Mole is a very popular dish here in Mahahual and Mexico. It is not served every day here in Mahahual, but you can get it on special occasions. It is served in several of the restaurants on the back street in Mahahual. There are also several ladies around town that make mole and you have to order it in advance.
A last minute dinner guest, a lack of ingredients, and a group of resourceful nuns helped create one of Mexico’s most beloved meals
In the last edition, we brought you the story of Las Monjas Coronadas, the Crowned Nuns of Mexico. In addition to introducing you to the lives of young girls who were sent into religious service at a young age, it is important to mention their great contributions to Mexican gastronomy. In addition to praying, sewing beautiful embroidery, taking care of their orchards and growing their own food, nuns also made food which they sold to contribute to the maintenance of the convent.
Blending the culinary cultures of Spain and Mexico, Spanish sweets were recreated by combining European ingredients and Mexican fruit. Besides sweets, they also contributed to desserts, cakes, cookies, preserves, marmalades, as well as their famous eggnog made of milk, eggs, and alcohol, which is great alone or with a good gelatin or cookies. They also influenced chocolate, which originated in Mexico.
Not only did this mixture of ingredients contribute to the already extensive Mexican gastronomy, but it also made contributions to a variety of utensils and techniques used in cooking. Mole, perhaps the most famous plate in Mexico, was invented in a convent, as the word mole comes from the Spanish verb moler, meaning to grind.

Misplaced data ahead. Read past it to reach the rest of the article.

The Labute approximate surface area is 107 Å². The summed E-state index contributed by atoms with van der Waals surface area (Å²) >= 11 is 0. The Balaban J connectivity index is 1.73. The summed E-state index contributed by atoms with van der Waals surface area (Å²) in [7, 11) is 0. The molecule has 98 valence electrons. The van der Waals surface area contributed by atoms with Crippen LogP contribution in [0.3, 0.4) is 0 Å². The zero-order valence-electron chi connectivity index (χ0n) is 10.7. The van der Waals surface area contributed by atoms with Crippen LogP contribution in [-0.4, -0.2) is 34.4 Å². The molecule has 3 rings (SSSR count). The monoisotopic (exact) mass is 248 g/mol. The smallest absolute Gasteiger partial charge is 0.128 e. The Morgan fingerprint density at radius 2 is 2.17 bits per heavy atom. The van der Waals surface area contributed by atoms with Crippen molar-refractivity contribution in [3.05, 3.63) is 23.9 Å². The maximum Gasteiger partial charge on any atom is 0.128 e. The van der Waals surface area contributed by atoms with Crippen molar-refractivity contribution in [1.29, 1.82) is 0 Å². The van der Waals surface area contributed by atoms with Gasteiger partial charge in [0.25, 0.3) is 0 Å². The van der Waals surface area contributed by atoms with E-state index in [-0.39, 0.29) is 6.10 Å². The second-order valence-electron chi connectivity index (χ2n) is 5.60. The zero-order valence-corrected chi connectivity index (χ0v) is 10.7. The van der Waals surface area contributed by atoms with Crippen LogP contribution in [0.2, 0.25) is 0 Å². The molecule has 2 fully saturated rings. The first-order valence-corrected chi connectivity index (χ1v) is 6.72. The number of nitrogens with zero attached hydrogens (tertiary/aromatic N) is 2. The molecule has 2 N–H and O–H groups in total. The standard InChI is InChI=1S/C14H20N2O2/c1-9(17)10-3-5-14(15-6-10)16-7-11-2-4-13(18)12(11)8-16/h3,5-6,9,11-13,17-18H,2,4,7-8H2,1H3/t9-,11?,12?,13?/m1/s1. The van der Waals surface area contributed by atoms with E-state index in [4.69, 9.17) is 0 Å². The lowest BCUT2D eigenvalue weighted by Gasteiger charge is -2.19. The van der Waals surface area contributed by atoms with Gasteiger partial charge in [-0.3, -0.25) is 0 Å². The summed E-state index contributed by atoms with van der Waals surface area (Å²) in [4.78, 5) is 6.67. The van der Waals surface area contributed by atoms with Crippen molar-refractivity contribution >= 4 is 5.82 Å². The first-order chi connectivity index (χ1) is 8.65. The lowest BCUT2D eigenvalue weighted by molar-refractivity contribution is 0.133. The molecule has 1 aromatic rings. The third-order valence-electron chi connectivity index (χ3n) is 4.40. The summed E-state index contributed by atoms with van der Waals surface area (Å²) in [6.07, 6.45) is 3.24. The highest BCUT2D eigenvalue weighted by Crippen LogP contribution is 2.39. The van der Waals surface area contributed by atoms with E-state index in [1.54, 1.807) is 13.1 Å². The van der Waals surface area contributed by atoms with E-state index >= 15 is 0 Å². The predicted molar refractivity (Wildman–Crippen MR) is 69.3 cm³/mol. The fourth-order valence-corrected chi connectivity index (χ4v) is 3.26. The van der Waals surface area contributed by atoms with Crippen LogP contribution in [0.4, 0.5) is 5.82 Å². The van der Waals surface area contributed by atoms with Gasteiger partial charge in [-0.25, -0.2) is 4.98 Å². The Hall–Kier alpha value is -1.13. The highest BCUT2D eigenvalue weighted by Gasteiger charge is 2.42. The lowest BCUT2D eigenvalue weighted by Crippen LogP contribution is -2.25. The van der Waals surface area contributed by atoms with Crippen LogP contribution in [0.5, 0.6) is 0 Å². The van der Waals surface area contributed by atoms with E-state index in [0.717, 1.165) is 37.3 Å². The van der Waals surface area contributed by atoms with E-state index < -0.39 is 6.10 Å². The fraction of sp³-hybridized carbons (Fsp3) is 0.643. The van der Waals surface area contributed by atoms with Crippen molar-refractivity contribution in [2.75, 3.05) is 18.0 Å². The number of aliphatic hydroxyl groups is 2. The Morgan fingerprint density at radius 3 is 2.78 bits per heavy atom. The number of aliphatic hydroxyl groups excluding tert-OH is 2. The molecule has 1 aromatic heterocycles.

As the story goes, when the Viceroy of New Spain was going to visit a convent in the city of Puebla on a whim, the nuns did not have enough ingredients to create a dish that would delight the important visitor. One nun had the idea to mix everything they had and cook it, so they toasted chiles, tortillas, dried fruits and seeds on a comaland then ground everything in a metate (a prehispanic cooking utensil which is infrequently used in today’s kitchens). They also ground in banana, chocolate, spices and an endless list of even more ingredients (it is said that a good mole has more than 50 ingredients) until a sauce or mole was formed and poured over pieces of chicken, a plate which impressed the important visitor.
If not for the crowned nuns, we may never have been introduced to many delicious dishes so commonly found throughout Mexico.
Thanks for reading,
Stewart Rogers USA-South Carolina